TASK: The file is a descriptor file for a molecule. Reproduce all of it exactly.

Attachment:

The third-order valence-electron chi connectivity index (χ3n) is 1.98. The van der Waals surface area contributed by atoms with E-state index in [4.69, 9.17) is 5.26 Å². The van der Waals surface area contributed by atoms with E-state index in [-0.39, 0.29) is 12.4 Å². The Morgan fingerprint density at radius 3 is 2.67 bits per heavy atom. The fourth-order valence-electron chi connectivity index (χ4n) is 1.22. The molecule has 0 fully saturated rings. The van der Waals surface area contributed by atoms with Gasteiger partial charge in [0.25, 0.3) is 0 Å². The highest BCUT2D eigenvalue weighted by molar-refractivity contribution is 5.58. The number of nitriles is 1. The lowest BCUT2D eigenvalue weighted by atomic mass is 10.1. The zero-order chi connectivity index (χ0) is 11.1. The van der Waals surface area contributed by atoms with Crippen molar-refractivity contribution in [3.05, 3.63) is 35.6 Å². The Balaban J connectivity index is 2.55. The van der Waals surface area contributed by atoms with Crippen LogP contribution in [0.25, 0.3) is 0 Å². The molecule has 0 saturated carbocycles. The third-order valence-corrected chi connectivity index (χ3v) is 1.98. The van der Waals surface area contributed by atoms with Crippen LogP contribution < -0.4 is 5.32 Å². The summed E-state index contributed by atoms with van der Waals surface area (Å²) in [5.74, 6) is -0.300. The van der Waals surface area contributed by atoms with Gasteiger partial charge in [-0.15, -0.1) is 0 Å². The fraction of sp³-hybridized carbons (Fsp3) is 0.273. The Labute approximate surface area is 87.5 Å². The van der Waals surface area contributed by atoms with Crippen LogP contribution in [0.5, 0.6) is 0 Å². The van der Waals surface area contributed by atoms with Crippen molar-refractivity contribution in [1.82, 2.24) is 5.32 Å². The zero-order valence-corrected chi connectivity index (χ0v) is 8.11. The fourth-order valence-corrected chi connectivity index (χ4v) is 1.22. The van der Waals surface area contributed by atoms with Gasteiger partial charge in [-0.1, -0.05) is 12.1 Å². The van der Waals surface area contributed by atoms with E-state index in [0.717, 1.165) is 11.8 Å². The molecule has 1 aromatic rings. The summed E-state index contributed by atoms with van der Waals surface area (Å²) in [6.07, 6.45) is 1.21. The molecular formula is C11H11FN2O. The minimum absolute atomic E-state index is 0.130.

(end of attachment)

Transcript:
The third-order valence-electron chi connectivity index (χ3n) is 1.98. The van der Waals surface area contributed by atoms with E-state index in [4.69, 9.17) is 5.26 Å². The van der Waals surface area contributed by atoms with E-state index in [-0.39, 0.29) is 12.4 Å². The Morgan fingerprint density at radius 3 is 2.67 bits per heavy atom. The fourth-order valence-electron chi connectivity index (χ4n) is 1.22. The molecule has 0 fully saturated rings. The van der Waals surface area contributed by atoms with Gasteiger partial charge in [0.25, 0.3) is 0 Å². The highest BCUT2D eigenvalue weighted by molar-refractivity contribution is 5.58. The number of nitriles is 1. The lowest BCUT2D eigenvalue weighted by atomic mass is 10.1. The zero-order chi connectivity index (χ0) is 11.1. The van der Waals surface area contributed by atoms with Crippen molar-refractivity contribution in [3.05, 3.63) is 35.6 Å². The Balaban J connectivity index is 2.55. The van der Waals surface area contributed by atoms with Crippen LogP contribution in [0.25, 0.3) is 0 Å². The molecule has 0 saturated carbocycles. The third-order valence-corrected chi connectivity index (χ3v) is 1.98. The van der Waals surface area contributed by atoms with Crippen LogP contribution < -0.4 is 5.32 Å². The summed E-state index contributed by atoms with van der Waals surface area (Å²) in [5.74, 6) is -0.300. The van der Waals surface area contributed by atoms with Gasteiger partial charge in [-0.15, -0.1) is 0 Å². The fraction of sp³-hybridized carbons (Fsp3) is 0.273. The Labute approximate surface area is 87.5 Å². The van der Waals surface area contributed by atoms with Crippen LogP contribution in [0.5, 0.6) is 0 Å². The van der Waals surface area contributed by atoms with Crippen molar-refractivity contribution in [1.82, 2.24) is 5.32 Å². The zero-order valence-corrected chi connectivity index (χ0v) is 8.11. The fourth-order valence-corrected chi connectivity index (χ4v) is 1.22. The van der Waals surface area contributed by atoms with Gasteiger partial charge in [-0.1, -0.05) is 12.1 Å². The van der Waals surface area contributed by atoms with E-state index in [0.717, 1.165) is 11.8 Å². The molecule has 1 aromatic rings. The summed E-state index contributed by atoms with van der Waals surface area (Å²) in [6.07, 6.45) is 1.21. The molecular formula is C11H11FN2O. The minimum absolute atomic E-state index is 0.130.